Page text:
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‘Look, but don’t touch’ visitors to New Forest are warned as child hurt after getting too close to grazing pony





A CHILD was hurt after getting too close to a New Forest pony as police and local authorities remind visitors to “look, but don’t touch”.

Reported by officers on social media, the incident took place on Saturday, but the girl did not suffer serious injuries.

People risk a stiff fine if they pet any of the free-roaming ponies or donkeys.

New Forest visitors are being told to "look, but don't touch" (picture: Hampshire police)
New Forest visitors are being told to "look, but don't touch" (picture: Hampshire police)

It is an offence to feed or touch any of the animals under two Public Space Protection Orders brought in after several animals died from eating human food.

There have also been incidents of people being injured after approaching ponies and donkeys in the Forest.

The police post after Saturday’s incident said: “Yesterday a child was injured after it got too close to one of the wild ponies grazing on the New Forest.

“Luckily she wasn’t seriously hurt, but it is a timely reminder of why it’s now an offence to pet or feed ponies and donkeys.

“So please if you are coming to the New Forest look, but don’t touch.”

People face heavy fines for petting or feeding New Forest livestock (picture: Hampshire police)
People face heavy fines for petting or feeding New Forest livestock (picture: Hampshire police)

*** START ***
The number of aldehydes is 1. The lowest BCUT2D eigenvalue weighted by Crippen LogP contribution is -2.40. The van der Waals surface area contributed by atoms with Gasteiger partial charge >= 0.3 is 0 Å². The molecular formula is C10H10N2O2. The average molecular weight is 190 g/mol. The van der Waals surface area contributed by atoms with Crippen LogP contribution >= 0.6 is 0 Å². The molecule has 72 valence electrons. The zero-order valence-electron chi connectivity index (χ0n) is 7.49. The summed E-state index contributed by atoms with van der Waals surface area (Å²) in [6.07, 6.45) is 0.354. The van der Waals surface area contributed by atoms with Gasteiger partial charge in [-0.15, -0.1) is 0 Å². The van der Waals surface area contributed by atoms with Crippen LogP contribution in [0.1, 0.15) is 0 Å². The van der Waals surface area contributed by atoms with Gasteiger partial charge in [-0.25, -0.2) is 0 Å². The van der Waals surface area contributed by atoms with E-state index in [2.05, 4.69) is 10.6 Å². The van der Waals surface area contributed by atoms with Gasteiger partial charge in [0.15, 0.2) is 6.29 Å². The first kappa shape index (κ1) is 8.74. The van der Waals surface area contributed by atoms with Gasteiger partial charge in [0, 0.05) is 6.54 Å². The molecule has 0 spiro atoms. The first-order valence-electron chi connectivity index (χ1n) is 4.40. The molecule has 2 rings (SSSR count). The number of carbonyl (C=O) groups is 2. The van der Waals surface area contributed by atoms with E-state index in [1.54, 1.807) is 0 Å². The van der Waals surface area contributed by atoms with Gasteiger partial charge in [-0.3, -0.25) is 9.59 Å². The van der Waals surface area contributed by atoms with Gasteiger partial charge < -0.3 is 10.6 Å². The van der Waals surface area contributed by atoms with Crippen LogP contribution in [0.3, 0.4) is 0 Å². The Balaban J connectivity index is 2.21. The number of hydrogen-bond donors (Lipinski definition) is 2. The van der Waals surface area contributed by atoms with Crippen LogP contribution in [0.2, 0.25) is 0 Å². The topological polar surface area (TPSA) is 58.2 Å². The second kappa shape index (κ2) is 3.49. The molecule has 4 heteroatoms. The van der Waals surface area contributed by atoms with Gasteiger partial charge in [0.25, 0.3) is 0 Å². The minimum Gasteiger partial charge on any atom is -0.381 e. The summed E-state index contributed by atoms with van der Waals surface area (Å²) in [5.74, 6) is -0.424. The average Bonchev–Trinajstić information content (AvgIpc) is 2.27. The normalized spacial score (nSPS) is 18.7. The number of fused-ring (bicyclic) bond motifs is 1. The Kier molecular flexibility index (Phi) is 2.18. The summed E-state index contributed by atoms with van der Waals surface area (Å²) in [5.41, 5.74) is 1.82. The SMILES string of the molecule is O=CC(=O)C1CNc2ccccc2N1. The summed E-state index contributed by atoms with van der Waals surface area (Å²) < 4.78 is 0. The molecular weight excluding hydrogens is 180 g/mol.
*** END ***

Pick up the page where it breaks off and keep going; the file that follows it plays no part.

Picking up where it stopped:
Those caught touching Forest stock face a fixed penalty fine of £100, rising to £1,000 following a successful prosecution.

Over the first three months of the new PSPOs being introduced, rangers used them to intervene in 152 incidents involving more than 700 people.

More than 120 of the incidents involved petting and feeding ponies or donkeys.

Two Public Space Protection Orders were brought in after several animals died from eating human food (picture: Forestry England)
Two Public Space Protection Orders were brought in after several animals died from eating human food (picture: Forestry England)

Forestry England community ranger Charlotte Belcher said: “When we speak to people feeding or petting ponies, they often think it’s not doing any harm and that because it’s something they have always done it must be okay.

“Neither is the case. These are wild animals and getting too close poses risks to them and the public.”

Teams from FE, the New Forest National Park Authority and the verderers regularly patrol and engage with the public to explain the rules.



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